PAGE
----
Long Pond, Pa. If Jimmie Johnson has his way today at Pocono Raceway, 100,000 spectators and a TV of audience of millions will be terribly bored.
The polesitter for the Pocono 500 would like to sprint out to an early lead and never surrender it.
"That's what we're here for," he said.
But he's realistic enough to know leading from the green flag to the checkered is a rarity in Winston Cup racing. It hasn't been accomplished since Jeff Burton won three years ago in New Hampshire.
Still, Johnson insists there's no way to seriously contend on this triangular layout without being near the front.
"There really isn't a second groove all the way around and it's very hard to make up ground and pass people while the leader is stretching it out away from you," he said. "It's all about track position here."
Although he would like to win for the third time in four weeks, Johnson has no thoughts of pushing his Chevrolet beyond its limits.
"I'm going to take what the car gives me and what the conditions are, not make any mistakes and try to come out of here with a good finish," he said.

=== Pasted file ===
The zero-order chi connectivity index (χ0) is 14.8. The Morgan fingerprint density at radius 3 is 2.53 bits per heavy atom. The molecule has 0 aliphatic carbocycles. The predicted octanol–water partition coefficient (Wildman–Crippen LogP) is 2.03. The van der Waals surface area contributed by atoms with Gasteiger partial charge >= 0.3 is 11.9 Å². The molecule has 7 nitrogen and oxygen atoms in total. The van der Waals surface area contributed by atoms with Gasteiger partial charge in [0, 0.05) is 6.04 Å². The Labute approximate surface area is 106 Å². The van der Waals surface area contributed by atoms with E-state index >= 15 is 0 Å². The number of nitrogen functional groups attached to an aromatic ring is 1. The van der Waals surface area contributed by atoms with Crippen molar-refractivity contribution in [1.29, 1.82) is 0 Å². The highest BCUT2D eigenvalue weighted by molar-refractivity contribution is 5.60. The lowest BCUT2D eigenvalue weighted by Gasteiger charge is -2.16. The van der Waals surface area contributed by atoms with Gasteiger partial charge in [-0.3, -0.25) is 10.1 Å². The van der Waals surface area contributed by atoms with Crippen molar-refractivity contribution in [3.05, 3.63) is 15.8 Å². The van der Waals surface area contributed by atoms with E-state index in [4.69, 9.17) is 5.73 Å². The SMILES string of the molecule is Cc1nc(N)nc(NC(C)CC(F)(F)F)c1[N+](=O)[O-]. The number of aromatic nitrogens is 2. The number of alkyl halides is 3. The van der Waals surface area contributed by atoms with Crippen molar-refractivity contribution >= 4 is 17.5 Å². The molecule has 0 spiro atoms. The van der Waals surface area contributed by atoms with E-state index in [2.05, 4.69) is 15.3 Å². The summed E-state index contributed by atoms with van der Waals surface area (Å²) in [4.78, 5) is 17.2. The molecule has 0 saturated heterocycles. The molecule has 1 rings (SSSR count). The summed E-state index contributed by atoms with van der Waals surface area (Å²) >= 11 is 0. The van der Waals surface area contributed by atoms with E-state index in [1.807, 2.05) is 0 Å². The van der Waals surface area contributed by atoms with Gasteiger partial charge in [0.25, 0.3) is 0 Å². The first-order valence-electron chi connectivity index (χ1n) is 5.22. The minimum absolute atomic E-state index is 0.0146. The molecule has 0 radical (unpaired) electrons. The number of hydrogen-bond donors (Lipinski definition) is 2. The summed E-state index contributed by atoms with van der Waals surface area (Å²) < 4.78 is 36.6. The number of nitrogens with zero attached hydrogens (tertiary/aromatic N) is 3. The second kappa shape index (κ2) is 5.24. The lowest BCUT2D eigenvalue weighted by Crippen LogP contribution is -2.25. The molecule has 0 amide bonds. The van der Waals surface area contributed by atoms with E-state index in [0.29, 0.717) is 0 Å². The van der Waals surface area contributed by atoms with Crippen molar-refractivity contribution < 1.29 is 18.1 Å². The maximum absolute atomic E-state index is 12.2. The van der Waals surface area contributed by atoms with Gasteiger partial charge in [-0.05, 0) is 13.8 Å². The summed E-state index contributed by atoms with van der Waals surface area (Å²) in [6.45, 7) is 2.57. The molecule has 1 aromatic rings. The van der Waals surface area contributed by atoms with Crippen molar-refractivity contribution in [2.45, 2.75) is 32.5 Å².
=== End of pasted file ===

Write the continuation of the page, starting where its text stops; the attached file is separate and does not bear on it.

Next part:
Even though he won the pole Friday, Johnson knows he might not even lead the first of 200 laps. To do that he will have to outrace Ryan Newman, who starts from the outside of the front row.
They staged a dramatic run for the rookie title last year. Newman got it even though Johnson won three times to one for the hard charger in the Dodge. But Johnson finished fifth in the series standings, a spot ahead of Newman.
Now, a third of the way through this season, they are among the cars to beat virtually every week.
Newman is the fastest with a series-leading four poles this year and is starting from the front row for the third straight race. He won from the pole last Sunday in Dover, Del.
"Effort equals results. That's what Roger Penske always says," Newman explained, referring to his car owner. "We're finally seeing the results for the effort."
Johnson hasn't done badly either. He won the non-points NASCAR all-star race last month, then made it a sweep at Lowe's Motor Speedway with a victory two weeks ago in the Coca-Cola 600. He believes this could be another Johnson-Newman showdown.
"We are both young, aggressive drivers," the 27-year-old Johnson said. "We sort of create the same set of circumstances for ourselves."
Newman, two years younger than Johnson, also recognizes the similarities. He even notes that both overcame early-season difficulties at about the same time.
"For a while I was struggling at the start of the race and he was struggling at the end of the race," Newman said. "The last few weeks that's changed for both of us."
Johnson crashed and wound up 38th in Dover, where he swept the races last year. He fell two spots to seventh in the series standings, 339 points behind leader Matt Kenseth.